I did some reading last night after the CNN debate after a friend of mine reminded me about the superdelegates during the GOP nomination process. If
we remember the battle between Obama and Clinton during the democratic nomination process in 2008. This was a big deal because Obama and Clinton were
going tit-for-tat until the end. We already know how much of an impact Superdelegates can have in the nomination process. The election in 2008 is a
prime example on how it can tilt the nomination process which in turn could void the choice of the people. Here is some info for the 2012 nomination
process and how many superdelegates there are and the superdelegates that could overturn a front-runner's chance at being the GOP nominee!
What are Super-delegates? (For the GOP/RNC they are just called Pledged Delegates)
At the 2008 Democratic National Convention the superdelegates made up approximately one-fifth of the total number of delegates. The closeness of the
race between the leading contenders, Hillary Rodham Clinton and Barack Obama, led to speculation that the superdelegates would play a decisive role in
selecting the nominee, a prospect that caused unease among some Democratic Party leaders. Obama, however, won a majority of the pledged delegates and
of the superdelegates, and won the Democratic presidential nomination.
For Republicans, in 2012, there are potentially 3 unpledged delegates in each state, consisting of the state chairman and two RNC committeemen/women.
However, certain states either don't have superdelegates, or they do, but the votes are bound by the results of the state vote. In 2012 there are a
total of 132 Republican superdelegates.
States that have winner-take-all rules. any of these states not mentioned in this list have superdelegates that don't have to vote for the winner.
they can vote for anyone they want.
Superdelegates from the following states: AZ, DE, FL, GA, KS, MI, MO, NH, NJ, NV, SC, VT. are bound by their state's results, and therefore are not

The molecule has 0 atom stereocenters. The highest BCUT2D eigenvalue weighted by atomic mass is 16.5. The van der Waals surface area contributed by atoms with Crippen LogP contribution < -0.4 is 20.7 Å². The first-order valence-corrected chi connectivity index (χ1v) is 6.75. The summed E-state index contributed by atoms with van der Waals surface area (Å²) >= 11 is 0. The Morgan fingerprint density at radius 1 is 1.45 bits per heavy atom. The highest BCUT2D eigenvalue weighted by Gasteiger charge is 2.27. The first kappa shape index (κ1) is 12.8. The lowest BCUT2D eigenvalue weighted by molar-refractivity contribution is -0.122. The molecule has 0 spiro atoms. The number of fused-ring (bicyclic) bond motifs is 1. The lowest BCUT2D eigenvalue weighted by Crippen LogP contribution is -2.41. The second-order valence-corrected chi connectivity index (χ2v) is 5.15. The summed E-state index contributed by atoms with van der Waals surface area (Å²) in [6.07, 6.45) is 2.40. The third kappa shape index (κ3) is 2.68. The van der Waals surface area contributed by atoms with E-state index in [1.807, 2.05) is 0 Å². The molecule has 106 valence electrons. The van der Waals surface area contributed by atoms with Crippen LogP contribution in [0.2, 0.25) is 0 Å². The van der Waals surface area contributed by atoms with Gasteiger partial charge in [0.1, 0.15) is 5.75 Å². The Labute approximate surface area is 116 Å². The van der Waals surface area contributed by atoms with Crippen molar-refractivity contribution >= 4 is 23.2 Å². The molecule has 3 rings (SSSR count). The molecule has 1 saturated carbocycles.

included in the list. Their names can be found in a separate table after the break.This leaves a total of 132 GOP superdelegates
Thats 12/50 states that are forced to vote for the states winner on the caucus or primary day. that leaves 132 superdelegates up for grabs. They can
vote for any candidate they choose. Is the election fixed?
I cannot answer that question because technically it is up in the air. 12/50 states reflect the winners while the rest people can cancel out the
peoples choice. So I guess you can say in a way yes it is fixed, but not completely. only 132 Superdelegates are up for grabs which leaves a majority
of the say up to the people but the race that we are witnessing now is a close one just like in 2008. (Dejavu) meaning regardless of the popular vote
for each state's winner in the end if it remains close the choice can still be up to the RNC no matter how fractured the GOP is. We all heard of the
'status quo' and the 'establishment' buzz words flying around and these superdelegates could be the reason why they are used. because the people
really don't have a say about it. its an 'insider' paradox. Its there but we don't know which way these delegates can swing... and by the looks of it
Mitt Romney has a lot of pledged delegates already and the ATS favorite Ron Paul have Zilch, Nada, 0.
In the end, based on my understanding is that irregardless of the peoples choice in the end and if its close, the peoples voices and say could be
nullified by these delegates in the end. This could go for any candidate on stage right now.
Example: (please note this is just an example and not reflective of the real delegate map... this is to just give you an idea.)
Lets just say there are 2 candidates left. Mitt Romney & Ron Paul. Lets just say for the sake of argument that their delegate tallies after the 50
states have counted their voter selected delegates.
Mitt Romney: 1225
Ron Paul: 1275
Now lets go to the national convention. Lets just assume Romney takes the Bulk of those superdelegates. remember there are 132 in total.
Mitt Romney receives 100 SD's and Ron Paul gets the rest. That would leave us with this total.
Mitt Romney: 1325
Ron Paul: 1307
This means Romney will take the nomination although (This is still hypothetical) Ron Paul would of won the peoples choice for the GOP. Since Romney
received those delegates (which are not reflective of the people.) this would wreak of a setup right? This was the same worry on these boards during
Obama fever in 2008 and now they may dominate this election process as well.
The reasoning behind these superdelegates or unpledged delegates is to prevent radical or extreme candidates from receiving the nomination for their
respected party. In other words if the elected officials (who have delegate powers) don't like the peoples choice and if the elections are close, they
can always flip the election to what the establishment wants to prevent the status quo from changing.
if anyone else has anymore information on these delegates, please feel free to add it. Thanks for reading.
edit on 1/20/2012 by ugie1028
because: (no reason given)